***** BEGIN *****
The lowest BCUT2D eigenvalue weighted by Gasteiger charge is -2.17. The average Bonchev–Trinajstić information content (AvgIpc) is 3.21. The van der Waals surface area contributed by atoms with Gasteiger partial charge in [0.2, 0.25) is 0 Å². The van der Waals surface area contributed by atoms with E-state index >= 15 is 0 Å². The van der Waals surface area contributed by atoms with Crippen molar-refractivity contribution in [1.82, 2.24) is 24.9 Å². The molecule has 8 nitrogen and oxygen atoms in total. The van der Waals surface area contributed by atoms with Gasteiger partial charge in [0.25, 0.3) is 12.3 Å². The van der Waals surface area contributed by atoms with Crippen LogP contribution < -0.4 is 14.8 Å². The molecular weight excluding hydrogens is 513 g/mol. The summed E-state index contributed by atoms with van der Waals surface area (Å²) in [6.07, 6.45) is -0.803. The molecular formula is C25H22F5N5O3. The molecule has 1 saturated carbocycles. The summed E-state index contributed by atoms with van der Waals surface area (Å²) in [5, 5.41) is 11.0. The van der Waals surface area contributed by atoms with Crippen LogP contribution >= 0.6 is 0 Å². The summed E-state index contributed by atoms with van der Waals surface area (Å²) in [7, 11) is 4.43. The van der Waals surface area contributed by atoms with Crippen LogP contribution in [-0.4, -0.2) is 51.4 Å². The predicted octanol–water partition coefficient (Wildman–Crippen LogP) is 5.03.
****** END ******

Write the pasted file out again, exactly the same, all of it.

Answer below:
The lowest BCUT2D eigenvalue weighted by Gasteiger charge is -2.17. The average Bonchev–Trinajstić information content (AvgIpc) is 3.21. The van der Waals surface area contributed by atoms with Gasteiger partial charge in [0.2, 0.25) is 0 Å². The van der Waals surface area contributed by atoms with E-state index >= 15 is 0 Å². The van der Waals surface area contributed by atoms with Crippen molar-refractivity contribution in [1.82, 2.24) is 24.9 Å². The molecule has 8 nitrogen and oxygen atoms in total. The van der Waals surface area contributed by atoms with Gasteiger partial charge in [0.25, 0.3) is 12.3 Å². The van der Waals surface area contributed by atoms with Crippen LogP contribution < -0.4 is 14.8 Å². The molecular weight excluding hydrogens is 513 g/mol. The summed E-state index contributed by atoms with van der Waals surface area (Å²) in [6.07, 6.45) is -0.803. The molecular formula is C25H22F5N5O3. The molecule has 1 saturated carbocycles. The summed E-state index contributed by atoms with van der Waals surface area (Å²) in [5, 5.41) is 11.0. The van der Waals surface area contributed by atoms with Crippen LogP contribution >= 0.6 is 0 Å². The summed E-state index contributed by atoms with van der Waals surface area (Å²) in [7, 11) is 4.43. The van der Waals surface area contributed by atoms with Crippen LogP contribution in [-0.4, -0.2) is 51.4 Å². The predicted octanol–water partition coefficient (Wildman–Crippen LogP) is 5.03.